Their authoritative voices can dominate conversations, making it difficult for others, especially those lower in the hierarchy, to dissent or present alternative viewpoints. While their experience and knowledge are invaluable, there is a risk that their positions could inadvertently stifle the voices of non-tenured faculty and students.


Mid-tier professors, those on contracts but not yet tenured, navigate a precarious position. While they have some level of job security, their futures are not guaranteed, making them more cautious in their public and private stances.


Their position often results in a careful balancing act—supporting free expression while being mindful of the implications for their career trajectories. This caution could either lead to them being less vocal or, conversely, more impassioned if they felt their future security depended on their alignment with dominant views.


Non-tenured faculty, including associate professors on short-term contracts, face significant job insecurity. This often limits their willingness to participate openly in controversial discussions.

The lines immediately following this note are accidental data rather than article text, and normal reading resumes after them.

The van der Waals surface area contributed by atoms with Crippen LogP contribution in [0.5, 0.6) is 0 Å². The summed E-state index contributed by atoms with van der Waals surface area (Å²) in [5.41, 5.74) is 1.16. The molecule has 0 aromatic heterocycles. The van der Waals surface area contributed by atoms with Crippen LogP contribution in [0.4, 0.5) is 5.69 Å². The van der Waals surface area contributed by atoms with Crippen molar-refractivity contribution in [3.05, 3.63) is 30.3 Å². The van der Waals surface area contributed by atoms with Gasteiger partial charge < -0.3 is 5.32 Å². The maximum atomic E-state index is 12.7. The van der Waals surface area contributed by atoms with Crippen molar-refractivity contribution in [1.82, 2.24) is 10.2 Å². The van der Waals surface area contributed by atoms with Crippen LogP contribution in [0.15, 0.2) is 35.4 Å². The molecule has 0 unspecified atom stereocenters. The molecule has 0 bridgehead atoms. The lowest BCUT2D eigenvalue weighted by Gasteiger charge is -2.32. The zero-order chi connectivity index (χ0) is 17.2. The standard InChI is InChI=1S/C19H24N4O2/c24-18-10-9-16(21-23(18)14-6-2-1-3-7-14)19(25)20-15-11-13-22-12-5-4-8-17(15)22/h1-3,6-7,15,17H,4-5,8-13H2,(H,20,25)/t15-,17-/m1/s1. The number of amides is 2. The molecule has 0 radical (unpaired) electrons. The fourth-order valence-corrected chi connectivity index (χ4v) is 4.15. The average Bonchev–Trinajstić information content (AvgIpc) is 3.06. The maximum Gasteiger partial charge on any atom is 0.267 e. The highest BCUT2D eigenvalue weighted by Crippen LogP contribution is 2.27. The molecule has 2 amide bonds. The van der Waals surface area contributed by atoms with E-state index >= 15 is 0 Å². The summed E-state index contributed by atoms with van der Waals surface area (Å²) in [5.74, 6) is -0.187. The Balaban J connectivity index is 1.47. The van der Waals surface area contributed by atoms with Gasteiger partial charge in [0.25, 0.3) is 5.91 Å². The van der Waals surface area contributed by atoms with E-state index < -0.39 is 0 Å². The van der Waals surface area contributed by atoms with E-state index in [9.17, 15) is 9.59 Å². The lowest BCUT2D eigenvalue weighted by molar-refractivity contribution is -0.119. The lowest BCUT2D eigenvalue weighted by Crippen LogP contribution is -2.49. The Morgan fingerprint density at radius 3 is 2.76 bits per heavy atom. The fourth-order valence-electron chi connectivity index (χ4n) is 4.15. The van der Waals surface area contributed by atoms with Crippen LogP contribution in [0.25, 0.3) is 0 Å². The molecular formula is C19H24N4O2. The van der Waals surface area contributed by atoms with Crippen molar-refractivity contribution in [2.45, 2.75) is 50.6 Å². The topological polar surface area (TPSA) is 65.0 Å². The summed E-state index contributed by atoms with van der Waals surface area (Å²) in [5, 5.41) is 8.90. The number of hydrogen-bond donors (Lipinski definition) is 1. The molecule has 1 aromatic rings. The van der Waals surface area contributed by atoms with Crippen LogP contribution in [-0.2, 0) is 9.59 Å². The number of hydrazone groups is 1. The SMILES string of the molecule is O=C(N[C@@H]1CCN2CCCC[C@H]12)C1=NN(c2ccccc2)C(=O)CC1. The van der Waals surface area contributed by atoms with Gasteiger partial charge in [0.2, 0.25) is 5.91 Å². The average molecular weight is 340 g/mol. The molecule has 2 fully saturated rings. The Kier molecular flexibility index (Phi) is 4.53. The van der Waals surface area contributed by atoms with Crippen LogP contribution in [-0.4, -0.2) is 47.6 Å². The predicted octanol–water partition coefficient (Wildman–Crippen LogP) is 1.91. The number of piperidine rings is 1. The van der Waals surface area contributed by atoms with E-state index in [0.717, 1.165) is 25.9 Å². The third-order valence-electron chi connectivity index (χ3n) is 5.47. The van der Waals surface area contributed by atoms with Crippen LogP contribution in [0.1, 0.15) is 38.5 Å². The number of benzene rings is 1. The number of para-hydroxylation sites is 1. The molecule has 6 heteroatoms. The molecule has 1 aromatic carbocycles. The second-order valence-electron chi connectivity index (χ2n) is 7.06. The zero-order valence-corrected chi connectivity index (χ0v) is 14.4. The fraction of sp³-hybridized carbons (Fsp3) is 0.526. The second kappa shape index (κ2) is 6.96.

Their precarious positions mean they frequently refrain from expressing controversial opinions, fearing retribution or contract non-renewal. This self-censorship removes a potentially valuable perspective from the dialogue and perpetuates a more homogenized discourse.


Senior administrative staff such as deans and provosts hold critical decision-making power, influencing policy and the university’s response to the encampments. Their involvement is crucial in legitimizing the dialogue process and ensuring institutional support.


Their presence in discussions can either empower or intimidate other participants, especially students and lower-tier employees. While their involvement is necessary for enacting change, it is vital to manage their participation to foster an environment of open dialogue rather than top-down directives.


Staff members in mid-level administrative roles, such as budget officers and program coordinators, play a crucial role in the university's operation.


Though not as influential as upper management, these staff members' perspectives are essential in understanding the practical implications of any decisions made. They often act as bridges between policy and implementation, providing insights into the feasibility and impact of proposed changes.